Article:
Is it possible to get out of a lease early to move for a job offer?

UPDATED: Oct 1, 2022

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Is it possible to get out of a lease early to move for a job offer?

I currently live in Virginia and Am considering
employment opportunities on the west coast.
Can I break my lease early terminates in
October without being on the hook for tent
until then?

Asked on January 20, 2019 under Real Estate Law, Virginia


M.D., Member, California and New York Bar / FreeAdvice Contributing Attorney

Answered 3 years ago | Contributor

Have you reviewed your lease? Possibly their is language in it that relates to a job relocation. If not, unfortunately your situation doesn't entitle you to terminate your lease early.  Accordingly, you are still liable for the remaining rent until the end of the lease. That having been said, your landlord is under what is known as a duty to "mitigate damages" once you move. This means that they must use reasonable efforts to find a new tenant. If that happens, you will then be relieved of any further rental obligation.In order to expedite things, perhaps you know of someone who would like to move into your space. If your landlord agrees, then they could execute a new lease or perhaps this person could "sublet" your unit so in effect you become their lease landlord (i.e. sub-landlord) and they become your subtenant. In a sublet situation, you could charge your sub-tenant less than what you are paying so but at least it would give you some financial relief. However, that with a sublease you will still remain liable for the rent if your subtenant fails to pay it.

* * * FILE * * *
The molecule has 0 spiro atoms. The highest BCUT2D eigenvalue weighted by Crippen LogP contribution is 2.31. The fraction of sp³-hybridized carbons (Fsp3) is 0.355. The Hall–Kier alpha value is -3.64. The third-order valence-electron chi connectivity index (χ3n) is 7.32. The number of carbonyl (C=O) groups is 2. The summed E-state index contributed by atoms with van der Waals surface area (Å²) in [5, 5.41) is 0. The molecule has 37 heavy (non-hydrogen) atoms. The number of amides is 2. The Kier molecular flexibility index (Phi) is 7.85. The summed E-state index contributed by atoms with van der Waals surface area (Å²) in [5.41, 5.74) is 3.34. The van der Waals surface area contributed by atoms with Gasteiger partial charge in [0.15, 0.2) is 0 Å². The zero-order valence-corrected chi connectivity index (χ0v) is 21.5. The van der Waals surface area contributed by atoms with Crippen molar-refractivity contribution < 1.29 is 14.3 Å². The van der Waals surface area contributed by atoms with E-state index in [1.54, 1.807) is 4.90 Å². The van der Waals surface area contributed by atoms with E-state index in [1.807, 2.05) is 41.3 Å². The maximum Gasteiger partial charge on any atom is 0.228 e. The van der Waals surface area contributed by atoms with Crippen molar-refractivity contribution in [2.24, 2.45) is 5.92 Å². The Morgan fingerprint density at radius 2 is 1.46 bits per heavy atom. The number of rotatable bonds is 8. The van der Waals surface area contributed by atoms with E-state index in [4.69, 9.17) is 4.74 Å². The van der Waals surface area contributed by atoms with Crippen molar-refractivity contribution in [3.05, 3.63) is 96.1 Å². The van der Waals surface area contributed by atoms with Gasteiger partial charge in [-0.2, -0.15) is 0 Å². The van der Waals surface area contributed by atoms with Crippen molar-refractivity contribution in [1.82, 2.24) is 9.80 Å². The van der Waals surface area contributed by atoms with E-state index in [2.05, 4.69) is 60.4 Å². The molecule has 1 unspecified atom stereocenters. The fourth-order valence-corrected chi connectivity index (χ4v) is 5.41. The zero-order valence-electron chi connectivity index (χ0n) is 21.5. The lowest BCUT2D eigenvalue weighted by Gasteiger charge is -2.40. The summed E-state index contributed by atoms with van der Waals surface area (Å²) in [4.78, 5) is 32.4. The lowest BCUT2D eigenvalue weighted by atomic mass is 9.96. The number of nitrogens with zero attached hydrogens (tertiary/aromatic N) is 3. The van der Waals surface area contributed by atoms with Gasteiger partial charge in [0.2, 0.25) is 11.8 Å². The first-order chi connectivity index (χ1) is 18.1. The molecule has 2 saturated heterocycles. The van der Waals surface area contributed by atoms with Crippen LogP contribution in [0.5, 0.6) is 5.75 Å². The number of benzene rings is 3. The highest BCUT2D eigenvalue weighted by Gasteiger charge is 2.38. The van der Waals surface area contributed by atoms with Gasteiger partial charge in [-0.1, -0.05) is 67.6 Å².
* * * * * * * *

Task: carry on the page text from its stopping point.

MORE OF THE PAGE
IMPORTANT NOTICE: The Answer(s) provided above are for general information only. The attorney providing the answer was not serving as the attorney for the person submitting the question or in any attorney-client relationship with such person. Laws may vary from state to state, and sometimes change. Tiny variations in the facts, or a fact not set forth in a question, often can change a legal outcome or an attorney's conclusion. Although has verified the attorney was admitted to practice law in at least one jurisdiction, he or she may not be authorized to practice law in the jurisdiction referred to in the question, nor is he or she necessarily experienced in the area of the law involved. Unlike the information in the Answer(s) above, upon which you should NOT rely, for personal advice you can rely upon we suggest you retain an attorney to represent you.

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